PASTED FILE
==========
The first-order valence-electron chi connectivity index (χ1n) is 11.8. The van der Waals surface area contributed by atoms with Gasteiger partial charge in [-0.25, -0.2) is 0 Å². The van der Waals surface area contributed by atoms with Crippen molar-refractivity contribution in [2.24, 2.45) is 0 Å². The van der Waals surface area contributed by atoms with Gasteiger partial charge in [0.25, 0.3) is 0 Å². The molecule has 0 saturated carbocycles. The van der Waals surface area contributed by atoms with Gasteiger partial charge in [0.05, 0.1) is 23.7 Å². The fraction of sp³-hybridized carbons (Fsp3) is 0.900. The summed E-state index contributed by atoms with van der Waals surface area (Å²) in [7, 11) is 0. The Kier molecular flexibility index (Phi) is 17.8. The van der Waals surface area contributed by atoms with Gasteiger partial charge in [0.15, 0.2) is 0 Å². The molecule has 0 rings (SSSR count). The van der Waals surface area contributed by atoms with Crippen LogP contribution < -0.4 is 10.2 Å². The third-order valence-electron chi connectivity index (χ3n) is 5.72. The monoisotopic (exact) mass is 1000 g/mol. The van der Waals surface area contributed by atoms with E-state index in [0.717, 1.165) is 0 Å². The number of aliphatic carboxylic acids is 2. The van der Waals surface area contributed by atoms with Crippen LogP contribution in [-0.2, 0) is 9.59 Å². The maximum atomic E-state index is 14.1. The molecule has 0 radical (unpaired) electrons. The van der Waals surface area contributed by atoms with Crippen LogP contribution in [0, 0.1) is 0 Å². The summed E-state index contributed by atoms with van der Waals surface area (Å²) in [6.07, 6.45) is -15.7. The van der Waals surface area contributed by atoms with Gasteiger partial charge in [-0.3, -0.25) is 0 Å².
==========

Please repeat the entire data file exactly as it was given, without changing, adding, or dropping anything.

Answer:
The first-order valence-electron chi connectivity index (χ1n) is 11.8. The van der Waals surface area contributed by atoms with Gasteiger partial charge in [-0.25, -0.2) is 0 Å². The van der Waals surface area contributed by atoms with Crippen molar-refractivity contribution in [2.24, 2.45) is 0 Å². The van der Waals surface area contributed by atoms with Gasteiger partial charge in [0.25, 0.3) is 0 Å². The molecule has 0 saturated carbocycles. The van der Waals surface area contributed by atoms with Gasteiger partial charge in [0.05, 0.1) is 23.7 Å². The fraction of sp³-hybridized carbons (Fsp3) is 0.900. The summed E-state index contributed by atoms with van der Waals surface area (Å²) in [7, 11) is 0. The Kier molecular flexibility index (Phi) is 17.8. The van der Waals surface area contributed by atoms with Gasteiger partial charge in [0.15, 0.2) is 0 Å². The molecule has 0 rings (SSSR count). The van der Waals surface area contributed by atoms with Crippen LogP contribution < -0.4 is 10.2 Å². The third-order valence-electron chi connectivity index (χ3n) is 5.72. The monoisotopic (exact) mass is 1000 g/mol. The van der Waals surface area contributed by atoms with E-state index in [0.717, 1.165) is 0 Å². The number of aliphatic carboxylic acids is 2. The van der Waals surface area contributed by atoms with Crippen LogP contribution in [-0.2, 0) is 9.59 Å². The maximum atomic E-state index is 14.1. The molecule has 0 radical (unpaired) electrons. The van der Waals surface area contributed by atoms with Crippen LogP contribution in [0, 0.1) is 0 Å². The summed E-state index contributed by atoms with van der Waals surface area (Å²) in [6.07, 6.45) is -15.7. The van der Waals surface area contributed by atoms with Gasteiger partial charge in [-0.3, -0.25) is 0 Å².